...and I can say, in my opinion, that the changes for the most part have made the portal easier to use and much more functional for retrieving data. I can access reviews as they come in without accessing individual book pages, and now with ranking and BookScan information, I've got a lot of information twiddling around in the cyber-air right at my fingertips, as do many authors, and I am certain that for the Type A stat watching sort, this is the last thing we need. Oh yeah, I had my moments when I first started out. I was watching sales ranks and reviewer ranks and page hits and a whole bunch of other equally meaningless shite for no good reason at all other than I felt some sort of delusion that the ubiquitous cosmic forces had granted me magical power. Hoooo Wheee! I could actually see how popular I was -- or NOT -- just by gazing at a few randomly shifting numbers. For a while there, I felt like I was chasing marbles across a glass floor. I had become obsessed with the wrong thing, obviously, and for those who are terrible marketers and rather shy on the net like myself, numbers watching can send you spiralling into the depths of a whiskey bottle or worse. I had to strap myself in and take a time out a couple of years ago. I discovered during that break that I am an art writer, not a career writer, and trying to jack my vein with statistics was an addiction I just didn't want or need, and so I refrain from stat watching now. Sure, Amazon doesn’t make it easy on us with the nice new sleek look and all the information we can stand a click away. It's like walking by someone smoking when you are only a week or so into your New Year's resolution. That smoke smells so sweet, all the promise of relaxation and contentment billowing like a misty puff of hope on a spring breeze. The taste of the menthol on your tongue, the cool mintyness of it as you inhale a wish for inner peace and exhale a moment's worth of anxiety out of your life, but we all know, later -- when we've got the shakes and we are clawing at the walls because we feel like shit inside and out -- the full measure of our addiction.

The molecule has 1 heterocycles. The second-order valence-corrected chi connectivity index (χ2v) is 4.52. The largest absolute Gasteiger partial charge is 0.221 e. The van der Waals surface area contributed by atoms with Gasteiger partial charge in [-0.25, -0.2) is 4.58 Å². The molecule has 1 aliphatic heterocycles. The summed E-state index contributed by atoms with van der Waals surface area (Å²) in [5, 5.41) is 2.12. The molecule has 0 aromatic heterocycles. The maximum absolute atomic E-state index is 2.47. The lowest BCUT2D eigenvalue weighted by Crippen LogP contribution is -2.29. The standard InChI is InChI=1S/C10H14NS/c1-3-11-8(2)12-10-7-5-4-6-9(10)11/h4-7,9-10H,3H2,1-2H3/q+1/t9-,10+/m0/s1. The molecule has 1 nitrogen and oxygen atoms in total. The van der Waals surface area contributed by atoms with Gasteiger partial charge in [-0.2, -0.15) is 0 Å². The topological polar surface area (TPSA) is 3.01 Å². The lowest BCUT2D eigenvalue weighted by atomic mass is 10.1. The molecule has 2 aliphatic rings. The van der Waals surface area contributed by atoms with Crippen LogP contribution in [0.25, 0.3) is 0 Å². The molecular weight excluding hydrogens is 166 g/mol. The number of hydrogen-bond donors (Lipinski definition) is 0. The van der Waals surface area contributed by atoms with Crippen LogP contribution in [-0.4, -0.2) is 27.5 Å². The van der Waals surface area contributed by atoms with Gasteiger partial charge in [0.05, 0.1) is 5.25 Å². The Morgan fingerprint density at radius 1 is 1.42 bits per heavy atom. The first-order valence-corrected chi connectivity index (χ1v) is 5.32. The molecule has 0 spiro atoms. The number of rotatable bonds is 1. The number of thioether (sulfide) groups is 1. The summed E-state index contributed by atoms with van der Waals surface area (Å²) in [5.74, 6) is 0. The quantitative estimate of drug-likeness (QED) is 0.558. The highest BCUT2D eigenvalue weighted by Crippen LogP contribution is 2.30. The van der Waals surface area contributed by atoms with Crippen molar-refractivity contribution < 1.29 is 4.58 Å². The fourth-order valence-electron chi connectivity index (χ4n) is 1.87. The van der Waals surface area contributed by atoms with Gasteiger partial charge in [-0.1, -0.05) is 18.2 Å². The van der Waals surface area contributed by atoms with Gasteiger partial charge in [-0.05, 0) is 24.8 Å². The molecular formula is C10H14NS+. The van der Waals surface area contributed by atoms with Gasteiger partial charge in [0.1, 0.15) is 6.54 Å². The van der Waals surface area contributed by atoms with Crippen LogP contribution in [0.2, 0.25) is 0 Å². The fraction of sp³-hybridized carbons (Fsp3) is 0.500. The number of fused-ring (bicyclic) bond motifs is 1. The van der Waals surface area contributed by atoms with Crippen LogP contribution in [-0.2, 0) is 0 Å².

I know, seems a rather dramatic analogy, but I also know there are a lot of writers out there right now reading this and nodding their head in understanding because they are fighting the addiction as well. When I think about every minute my obsession with statistics kept me distant from my writing, and more importantly, kept me mentally disengaged from my family and friends and peers, it makes me shudder with shame. Now I am not saying that we should completely disregard statistics. If you write for the art of it, then yes, statistics are not really important. If you want to be a career writer, then of course you should pay attention to your sales trends -- in moderation. Every minute you are slobbering over your computer screen, picking at scabs, you aren't writing your next book, or blog post, or press release, or review, or whatever. Your eye isn't on the right ball. And if your stats are depressing -- however the word depressing might be relevant to you -- just remember that there are a thousand million trillion different combinations of reasons why you might think that, and it's not always about your writing.
So Amazon, we love you and all that -- as much as we can within reason -- and we thank you for your continued support, especially when it comes to Indie authors, but some of us cannot manage the knowledge you have given us without gnawing our fingernails up to our elbows. And authors, if you find yourself saying: "Let me just quick check my stats first..." more than once a day, you might have a problem: that goes double for obsessing over Twitter Followers or Facebook Friend numbers. Shake it off man. Get to a meeting.
Cheryl Anne Gardner was a stat addict. She has been net sober since January 2008.